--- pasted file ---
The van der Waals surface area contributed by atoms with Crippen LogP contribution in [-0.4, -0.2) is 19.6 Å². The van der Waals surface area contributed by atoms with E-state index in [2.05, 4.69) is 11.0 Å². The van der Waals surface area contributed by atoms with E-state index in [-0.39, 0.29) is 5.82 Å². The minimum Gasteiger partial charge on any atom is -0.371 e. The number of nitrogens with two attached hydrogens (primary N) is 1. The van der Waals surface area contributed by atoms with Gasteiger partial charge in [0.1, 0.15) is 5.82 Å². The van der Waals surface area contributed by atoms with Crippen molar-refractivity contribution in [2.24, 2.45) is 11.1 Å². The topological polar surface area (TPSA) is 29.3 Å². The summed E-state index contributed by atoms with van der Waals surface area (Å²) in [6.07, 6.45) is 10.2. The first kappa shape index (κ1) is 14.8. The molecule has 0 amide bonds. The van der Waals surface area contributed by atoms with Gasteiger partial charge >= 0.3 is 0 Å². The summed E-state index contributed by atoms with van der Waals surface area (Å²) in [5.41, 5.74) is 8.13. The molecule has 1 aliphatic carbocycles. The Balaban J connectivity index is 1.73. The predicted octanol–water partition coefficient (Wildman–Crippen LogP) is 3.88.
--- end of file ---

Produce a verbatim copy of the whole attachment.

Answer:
The van der Waals surface area contributed by atoms with Crippen LogP contribution in [-0.4, -0.2) is 19.6 Å². The van der Waals surface area contributed by atoms with E-state index in [2.05, 4.69) is 11.0 Å². The van der Waals surface area contributed by atoms with E-state index in [-0.39, 0.29) is 5.82 Å². The minimum Gasteiger partial charge on any atom is -0.371 e. The number of nitrogens with two attached hydrogens (primary N) is 1. The van der Waals surface area contributed by atoms with Gasteiger partial charge in [0.1, 0.15) is 5.82 Å². The van der Waals surface area contributed by atoms with Crippen molar-refractivity contribution in [2.24, 2.45) is 11.1 Å². The topological polar surface area (TPSA) is 29.3 Å². The summed E-state index contributed by atoms with van der Waals surface area (Å²) in [6.07, 6.45) is 10.2. The first kappa shape index (κ1) is 14.8. The molecule has 0 amide bonds. The van der Waals surface area contributed by atoms with Gasteiger partial charge >= 0.3 is 0 Å². The summed E-state index contributed by atoms with van der Waals surface area (Å²) in [5.41, 5.74) is 8.13. The molecule has 1 aliphatic carbocycles. The Balaban J connectivity index is 1.73. The predicted octanol–water partition coefficient (Wildman–Crippen LogP) is 3.88.